Edited by digitalclips - 8/14/12 at 4:56am
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post #50 of 54

It's easy to assume that Samsung made an intentional decision to pursue copying the market leader instead of striving to create great products based on their own unique point of view and capabilities. Some reflection on East Asian (Taiwan, China, Hong Kong, Japan, Korea) culture and mindset might convince you that it is impossible for Samsung or any East Asian company to innovate the way Western companies do, with Apple being the most prominent example.

 

Taiwanese American filmmaker Winston Wu has blogged at some length about what he calls the "Confucian East Asian characteristics of repression, inhibition, stiffness, strictness, conservativism, solemness, workaholic lifestyle, narrow minded, rigid, insular world view, and judgmental black/white thinking." happierabroad.com/Asian_Mentality.htm

 

 

Extrapolating a bit from Wu, Samsung employees CAN'T create truly innovative products because everything in their culture says DON'T step out of line, daydream, indulge your imagination or take risks that might jeopardize your social or professional standing. Since Samsung has ambitions of global market leadership and continued growth, the only strategy open to them is copying the market successes of companies like Apple that bet heavily on truly innovative products. 

 

Given the highly centralized organization of Korean chaebols like Samsung, it's likely that marching (copying) orders came from the very top and everyone all down the line is just doing their best to fit in. Even though the Apple people taking the stand in this trial are the very individuals who drove the innovations, it's unlikely that the jury will hear from the people or person at Samsung who said "copy the entire iPhone kit" and "we're not paying for any licenses from Apple".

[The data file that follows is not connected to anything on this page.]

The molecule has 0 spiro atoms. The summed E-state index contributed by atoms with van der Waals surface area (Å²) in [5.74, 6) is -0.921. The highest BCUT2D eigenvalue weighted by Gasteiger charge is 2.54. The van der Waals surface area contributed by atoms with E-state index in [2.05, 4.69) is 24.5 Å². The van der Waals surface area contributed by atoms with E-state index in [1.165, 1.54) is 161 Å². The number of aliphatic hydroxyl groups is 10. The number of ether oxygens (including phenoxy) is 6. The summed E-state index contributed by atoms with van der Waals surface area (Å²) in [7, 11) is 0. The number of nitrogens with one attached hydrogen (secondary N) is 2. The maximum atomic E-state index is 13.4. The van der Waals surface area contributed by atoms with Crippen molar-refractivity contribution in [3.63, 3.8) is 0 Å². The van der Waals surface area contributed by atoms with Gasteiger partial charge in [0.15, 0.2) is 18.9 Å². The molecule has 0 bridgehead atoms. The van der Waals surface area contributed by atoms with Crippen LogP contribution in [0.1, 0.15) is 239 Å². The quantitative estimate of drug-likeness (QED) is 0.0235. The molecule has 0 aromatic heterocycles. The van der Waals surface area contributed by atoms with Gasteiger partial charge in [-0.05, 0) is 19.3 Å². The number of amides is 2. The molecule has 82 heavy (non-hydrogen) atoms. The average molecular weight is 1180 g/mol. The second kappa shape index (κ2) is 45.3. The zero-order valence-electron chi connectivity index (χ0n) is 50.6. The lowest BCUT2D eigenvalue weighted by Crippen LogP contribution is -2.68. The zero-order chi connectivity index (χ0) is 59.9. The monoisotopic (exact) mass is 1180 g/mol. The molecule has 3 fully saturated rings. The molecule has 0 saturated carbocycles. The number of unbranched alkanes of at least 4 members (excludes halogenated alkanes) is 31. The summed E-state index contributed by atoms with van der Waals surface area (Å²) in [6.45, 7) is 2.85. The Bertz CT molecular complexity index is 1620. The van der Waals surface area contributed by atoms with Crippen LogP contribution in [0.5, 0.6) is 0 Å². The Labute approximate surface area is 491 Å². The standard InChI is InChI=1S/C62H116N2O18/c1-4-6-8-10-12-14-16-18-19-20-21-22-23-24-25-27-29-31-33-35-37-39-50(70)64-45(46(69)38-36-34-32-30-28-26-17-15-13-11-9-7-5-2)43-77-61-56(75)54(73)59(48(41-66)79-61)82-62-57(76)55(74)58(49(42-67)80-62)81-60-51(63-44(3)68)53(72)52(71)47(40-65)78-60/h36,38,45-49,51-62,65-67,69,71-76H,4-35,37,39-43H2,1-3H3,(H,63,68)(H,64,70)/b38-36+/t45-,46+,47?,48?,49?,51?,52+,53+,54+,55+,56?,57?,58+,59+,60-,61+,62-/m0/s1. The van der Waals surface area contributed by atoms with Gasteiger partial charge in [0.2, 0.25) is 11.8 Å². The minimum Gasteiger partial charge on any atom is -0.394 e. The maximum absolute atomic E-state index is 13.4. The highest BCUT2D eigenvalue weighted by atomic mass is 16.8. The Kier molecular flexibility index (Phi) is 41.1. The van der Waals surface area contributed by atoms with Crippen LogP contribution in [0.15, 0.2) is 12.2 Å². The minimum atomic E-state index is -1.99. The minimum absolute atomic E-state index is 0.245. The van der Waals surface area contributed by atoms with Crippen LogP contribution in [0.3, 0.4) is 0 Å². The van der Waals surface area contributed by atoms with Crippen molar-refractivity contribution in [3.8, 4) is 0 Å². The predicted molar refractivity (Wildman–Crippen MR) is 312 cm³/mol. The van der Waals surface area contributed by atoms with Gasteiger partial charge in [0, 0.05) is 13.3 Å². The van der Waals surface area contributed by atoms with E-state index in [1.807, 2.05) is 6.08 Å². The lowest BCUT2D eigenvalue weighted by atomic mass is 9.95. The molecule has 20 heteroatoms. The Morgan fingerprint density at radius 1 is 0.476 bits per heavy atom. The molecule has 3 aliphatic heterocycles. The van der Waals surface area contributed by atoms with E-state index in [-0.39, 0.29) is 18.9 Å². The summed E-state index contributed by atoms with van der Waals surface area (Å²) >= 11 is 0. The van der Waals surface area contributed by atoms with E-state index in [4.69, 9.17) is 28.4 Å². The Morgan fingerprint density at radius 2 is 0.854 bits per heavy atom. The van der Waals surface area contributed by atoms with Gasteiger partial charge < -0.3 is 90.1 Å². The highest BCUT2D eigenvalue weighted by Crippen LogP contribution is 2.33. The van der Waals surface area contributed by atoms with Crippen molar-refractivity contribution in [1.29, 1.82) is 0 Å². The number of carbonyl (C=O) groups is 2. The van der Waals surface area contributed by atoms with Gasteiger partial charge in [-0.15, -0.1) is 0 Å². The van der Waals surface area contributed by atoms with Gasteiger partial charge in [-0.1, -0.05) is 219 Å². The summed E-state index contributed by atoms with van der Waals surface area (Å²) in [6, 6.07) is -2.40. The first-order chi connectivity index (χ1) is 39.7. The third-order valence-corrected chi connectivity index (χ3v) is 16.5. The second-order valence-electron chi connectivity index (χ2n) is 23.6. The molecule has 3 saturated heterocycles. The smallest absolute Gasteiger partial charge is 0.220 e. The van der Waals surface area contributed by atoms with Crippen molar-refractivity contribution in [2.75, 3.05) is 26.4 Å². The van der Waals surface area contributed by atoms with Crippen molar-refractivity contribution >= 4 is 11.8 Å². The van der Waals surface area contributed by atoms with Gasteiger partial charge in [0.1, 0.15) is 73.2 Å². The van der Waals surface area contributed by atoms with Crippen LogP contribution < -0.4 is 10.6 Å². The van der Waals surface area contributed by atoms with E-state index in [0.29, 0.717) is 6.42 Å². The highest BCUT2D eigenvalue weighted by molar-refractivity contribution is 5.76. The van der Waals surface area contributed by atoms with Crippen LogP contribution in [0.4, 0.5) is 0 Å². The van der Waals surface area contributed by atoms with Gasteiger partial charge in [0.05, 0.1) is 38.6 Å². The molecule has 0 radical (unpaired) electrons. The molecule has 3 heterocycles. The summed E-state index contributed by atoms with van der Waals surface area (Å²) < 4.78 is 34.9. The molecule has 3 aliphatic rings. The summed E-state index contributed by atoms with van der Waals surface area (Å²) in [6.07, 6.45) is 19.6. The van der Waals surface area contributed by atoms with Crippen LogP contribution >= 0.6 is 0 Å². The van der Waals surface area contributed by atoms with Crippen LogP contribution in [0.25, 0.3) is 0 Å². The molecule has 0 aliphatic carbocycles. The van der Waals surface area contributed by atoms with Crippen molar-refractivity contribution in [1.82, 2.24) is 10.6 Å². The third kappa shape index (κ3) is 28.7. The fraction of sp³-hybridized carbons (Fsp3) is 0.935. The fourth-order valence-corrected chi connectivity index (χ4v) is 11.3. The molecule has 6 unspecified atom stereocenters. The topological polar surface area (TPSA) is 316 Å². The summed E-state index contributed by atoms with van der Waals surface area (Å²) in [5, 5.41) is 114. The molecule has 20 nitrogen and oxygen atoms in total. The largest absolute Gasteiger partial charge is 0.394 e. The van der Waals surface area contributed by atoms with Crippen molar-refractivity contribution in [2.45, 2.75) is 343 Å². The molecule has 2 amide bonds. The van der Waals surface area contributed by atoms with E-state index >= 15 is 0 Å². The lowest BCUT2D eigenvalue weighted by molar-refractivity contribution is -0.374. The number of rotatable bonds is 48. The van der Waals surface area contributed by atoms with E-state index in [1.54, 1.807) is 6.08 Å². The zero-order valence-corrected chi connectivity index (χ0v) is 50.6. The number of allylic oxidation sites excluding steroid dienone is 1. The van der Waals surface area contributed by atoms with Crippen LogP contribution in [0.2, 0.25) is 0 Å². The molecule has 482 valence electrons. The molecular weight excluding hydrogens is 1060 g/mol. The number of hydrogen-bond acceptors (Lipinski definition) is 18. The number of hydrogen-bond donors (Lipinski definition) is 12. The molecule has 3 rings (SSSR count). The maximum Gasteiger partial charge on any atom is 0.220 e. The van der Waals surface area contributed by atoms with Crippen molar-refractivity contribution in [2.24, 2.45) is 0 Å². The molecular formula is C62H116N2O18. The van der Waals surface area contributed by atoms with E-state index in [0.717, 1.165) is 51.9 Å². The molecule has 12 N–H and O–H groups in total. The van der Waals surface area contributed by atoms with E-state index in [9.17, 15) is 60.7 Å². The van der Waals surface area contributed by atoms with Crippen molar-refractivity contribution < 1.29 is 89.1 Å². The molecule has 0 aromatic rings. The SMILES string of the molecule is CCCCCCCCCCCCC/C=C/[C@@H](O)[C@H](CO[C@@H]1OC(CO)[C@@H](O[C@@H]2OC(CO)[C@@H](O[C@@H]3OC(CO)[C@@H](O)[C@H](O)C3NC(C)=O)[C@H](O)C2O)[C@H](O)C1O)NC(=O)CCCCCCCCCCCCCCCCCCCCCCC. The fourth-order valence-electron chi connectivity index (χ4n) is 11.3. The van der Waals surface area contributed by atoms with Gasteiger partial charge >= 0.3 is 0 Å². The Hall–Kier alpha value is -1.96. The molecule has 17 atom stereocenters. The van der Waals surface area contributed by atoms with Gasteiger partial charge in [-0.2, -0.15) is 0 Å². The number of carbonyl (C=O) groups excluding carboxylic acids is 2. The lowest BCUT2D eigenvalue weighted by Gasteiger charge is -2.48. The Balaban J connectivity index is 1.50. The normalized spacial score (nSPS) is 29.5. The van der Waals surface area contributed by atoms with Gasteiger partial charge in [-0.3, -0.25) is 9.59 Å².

post #51 of 54
Quote:
Originally Posted by AppleInsider View Post

"I am not saying to make what is exactly identical to the iPhone, but I am saying to learn the wisdom of the iPhone, and recognize the standard of the industry which was set by them already," Lee said.

 

Doesn't matter what Mr. Lee told his team or what personal wisdom he and his team gained from this whole copying affair.  It doesn't even matter whether Samsung intentionally copied iPhone's hardware and software designs or inadvertently ended up with a near-exact copy of both.